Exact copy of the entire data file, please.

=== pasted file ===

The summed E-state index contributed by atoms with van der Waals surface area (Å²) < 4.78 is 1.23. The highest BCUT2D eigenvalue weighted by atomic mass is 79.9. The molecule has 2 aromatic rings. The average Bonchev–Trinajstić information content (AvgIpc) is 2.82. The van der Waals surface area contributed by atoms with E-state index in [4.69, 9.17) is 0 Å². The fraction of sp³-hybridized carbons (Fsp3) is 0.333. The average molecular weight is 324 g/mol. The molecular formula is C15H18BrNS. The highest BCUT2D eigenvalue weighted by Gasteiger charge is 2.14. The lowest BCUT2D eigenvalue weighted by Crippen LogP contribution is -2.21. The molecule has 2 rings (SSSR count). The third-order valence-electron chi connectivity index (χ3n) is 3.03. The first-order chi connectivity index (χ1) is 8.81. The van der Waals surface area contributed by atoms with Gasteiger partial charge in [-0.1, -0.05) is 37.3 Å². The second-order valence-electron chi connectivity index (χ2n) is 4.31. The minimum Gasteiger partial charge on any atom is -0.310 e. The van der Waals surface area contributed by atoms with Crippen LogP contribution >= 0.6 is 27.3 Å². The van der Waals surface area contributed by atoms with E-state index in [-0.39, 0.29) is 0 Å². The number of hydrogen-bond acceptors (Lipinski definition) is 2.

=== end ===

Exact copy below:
The summed E-state index contributed by atoms with van der Waals surface area (Å²) < 4.78 is 1.23. The highest BCUT2D eigenvalue weighted by atomic mass is 79.9. The molecule has 2 aromatic rings. The average Bonchev–Trinajstić information content (AvgIpc) is 2.82. The van der Waals surface area contributed by atoms with E-state index in [4.69, 9.17) is 0 Å². The fraction of sp³-hybridized carbons (Fsp3) is 0.333. The average molecular weight is 324 g/mol. The molecular formula is C15H18BrNS. The highest BCUT2D eigenvalue weighted by Gasteiger charge is 2.14. The lowest BCUT2D eigenvalue weighted by Crippen LogP contribution is -2.21. The molecule has 2 rings (SSSR count). The third-order valence-electron chi connectivity index (χ3n) is 3.03. The first-order chi connectivity index (χ1) is 8.81. The van der Waals surface area contributed by atoms with Gasteiger partial charge in [-0.1, -0.05) is 37.3 Å². The second-order valence-electron chi connectivity index (χ2n) is 4.31. The minimum Gasteiger partial charge on any atom is -0.310 e. The van der Waals surface area contributed by atoms with Crippen LogP contribution >= 0.6 is 27.3 Å². The van der Waals surface area contributed by atoms with E-state index in [-0.39, 0.29) is 0 Å². The number of hydrogen-bond acceptors (Lipinski definition) is 2.